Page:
Category: Kanchanaburi Province

Kanchanaburi is Thailand’s third largest province. It covers an area of 19,486 square kilometres, most of which is forested mountains. There are fertile plains around the meeting point of the Kwai Noi and Kwai Yai Rivers where the town is located. To the west, Kanchanaburi shares a border with Myanmar and has the Tanaowasi Range as its borderline.

Beyond the compact provincial capital, some 130 kilometres from Bangkok, Kanchanaburi unfolds in progressively arresting scenic beauty in a landscape characterised by several waterfalls, caves once inhabited by Neolithic man, national parks and tranquil riverside and reservoir settings. Many of its major attractions are also connected with the Second World War, and more specifically the years 1942 to 1945.

Kanchanaburi is now composed of 13 districts (Amphoes): Muang Kanchanaburi, Tha Muang, Tha Maka, Phanom Thuan, Bo Phloi, Lao Khwan, Sai Yoi, Thong Pha Phum, Si Sawat, Sankhla Buri, Dan Makham Tia, Nong Pru and Huai Krachao.

War Museum

This museum, located near the River Kwai Bridge, displays the collection of weapons, tools and utensils of the Allied prisoners of war and Japanese soldiers during the Second World War.

Kanchanaburi Town Gate

This is located on Lak Muang Road near the meeting point of the Kwai Yai and Kwai Noi Rivers. It is built in 1833 during the reign of king Rama lll after the town was moved from the original site at Tambon Latya, 18 kms. away.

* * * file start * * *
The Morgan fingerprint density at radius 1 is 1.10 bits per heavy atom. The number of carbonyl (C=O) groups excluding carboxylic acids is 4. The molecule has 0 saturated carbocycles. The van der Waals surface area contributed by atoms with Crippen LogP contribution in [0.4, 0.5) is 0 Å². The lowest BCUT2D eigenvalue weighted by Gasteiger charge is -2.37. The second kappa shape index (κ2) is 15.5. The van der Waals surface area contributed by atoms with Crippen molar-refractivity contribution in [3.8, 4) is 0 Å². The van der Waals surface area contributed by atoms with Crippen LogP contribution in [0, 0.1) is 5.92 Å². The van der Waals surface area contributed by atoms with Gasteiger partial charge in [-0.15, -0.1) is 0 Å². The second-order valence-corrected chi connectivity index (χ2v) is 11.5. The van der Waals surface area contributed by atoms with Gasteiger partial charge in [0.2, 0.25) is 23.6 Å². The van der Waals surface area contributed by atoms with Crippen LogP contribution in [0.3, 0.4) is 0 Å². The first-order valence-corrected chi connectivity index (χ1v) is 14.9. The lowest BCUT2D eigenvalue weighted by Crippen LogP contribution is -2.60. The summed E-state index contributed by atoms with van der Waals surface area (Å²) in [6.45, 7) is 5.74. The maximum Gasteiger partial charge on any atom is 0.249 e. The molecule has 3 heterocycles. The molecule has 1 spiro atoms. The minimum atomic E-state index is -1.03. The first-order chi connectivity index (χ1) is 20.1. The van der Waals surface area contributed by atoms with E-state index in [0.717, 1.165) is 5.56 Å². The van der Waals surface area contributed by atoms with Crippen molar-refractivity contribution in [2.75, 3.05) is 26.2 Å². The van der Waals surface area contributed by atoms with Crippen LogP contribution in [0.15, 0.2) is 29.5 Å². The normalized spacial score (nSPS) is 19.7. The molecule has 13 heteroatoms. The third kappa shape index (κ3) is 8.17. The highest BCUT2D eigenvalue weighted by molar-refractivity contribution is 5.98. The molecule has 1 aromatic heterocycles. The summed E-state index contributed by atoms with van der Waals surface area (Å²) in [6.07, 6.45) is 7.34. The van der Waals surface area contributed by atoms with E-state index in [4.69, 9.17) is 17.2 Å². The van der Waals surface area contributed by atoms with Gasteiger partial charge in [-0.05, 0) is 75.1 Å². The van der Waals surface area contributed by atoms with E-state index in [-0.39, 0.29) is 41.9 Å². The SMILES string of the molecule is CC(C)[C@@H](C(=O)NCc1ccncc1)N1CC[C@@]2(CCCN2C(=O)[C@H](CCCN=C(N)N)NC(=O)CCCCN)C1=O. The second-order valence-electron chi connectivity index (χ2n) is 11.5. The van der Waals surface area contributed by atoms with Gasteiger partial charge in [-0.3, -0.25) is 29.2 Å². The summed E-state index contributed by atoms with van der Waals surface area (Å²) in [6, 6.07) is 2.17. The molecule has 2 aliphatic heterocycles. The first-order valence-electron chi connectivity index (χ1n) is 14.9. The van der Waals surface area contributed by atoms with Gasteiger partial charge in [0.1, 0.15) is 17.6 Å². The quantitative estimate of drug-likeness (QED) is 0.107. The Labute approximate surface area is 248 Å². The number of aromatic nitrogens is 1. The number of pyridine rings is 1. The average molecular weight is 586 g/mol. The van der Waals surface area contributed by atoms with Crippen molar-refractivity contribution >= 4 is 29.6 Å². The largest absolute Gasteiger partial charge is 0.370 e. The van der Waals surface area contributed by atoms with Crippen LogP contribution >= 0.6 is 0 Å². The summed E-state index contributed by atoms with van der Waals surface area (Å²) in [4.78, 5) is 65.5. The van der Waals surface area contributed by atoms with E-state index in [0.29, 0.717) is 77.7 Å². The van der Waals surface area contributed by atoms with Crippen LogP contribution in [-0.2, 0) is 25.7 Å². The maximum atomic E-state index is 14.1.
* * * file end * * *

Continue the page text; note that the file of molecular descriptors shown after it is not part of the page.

Wat Tham Phu Wa

The monastery in natural surrounding, famous for meditation, is 15 kilometres away from the provincial capital. There is a beautiful cave with plenty of stalactites.

Somdet Phra Sri Nakarin Park

Situated in Kanchanaburi’s Agricultural College at Tambon Nong Ya, 9 kilometres from town, it is also known as “the Stone Garden” which abounds with stones of different sizes and shapes in its large area.

Wat Pa Lelai

This ancient temple is 18 kilometres away from the provincial capital. It is located at Tambon Lat Ya, which once was an ancient border town involved in battles between the Thai and the Burmese during the Ayutthaya period to the early Bangkok period. Another nearby temple called Watkhun Phaen houses a ruined pagoda dating back to the early Ayutthaya period.

Ban Kao National Museum

The museum, some 35 kilometres from town, was constructed beside a Neolithic burial site discovered by Dutch prisoners of was during the construction of the “Death Railway”. Specimens of Neolithic remains are on display. It is open daily from 9.00 a.m. – 4.00 p.m.

Prasat Muang Sing Historical Park

This ancient site is 43 kilometres out of Kanchanaburi on the bank of the Kwai Noi River. The principal structure, the Khmer Prasat Muang Sing (Tower of the City of Lions), is believed to have been the westernmost outpost of the Angkor-centred Khmer empire. A wide range of artifacts including temple carvings, religious statues, implements, and pottery shards indicate the once-thriving city must have been inhabited from approximately the 12th to 14th centuries.

Namtok Sai Yok Noi

Also known as Namtok Khao Phang, some 60 kilometres from town, this roadside cascade is best visited between July and September when water is most plentiful. Travelling by train from Kanchanaburi to Nam Tok Station is recommended for visitors wishing to experience trips on the historic railway, and then continue by local transport to the waterfall, which is only 2 kilometres away.

Namtok Sai Yok Yai

Namtok Sai Yok Ya, 104 kms. from the town, flows directly into the river near the park office. lts idyllic beauty has been repeatedly celebrated in Thai poetry and song.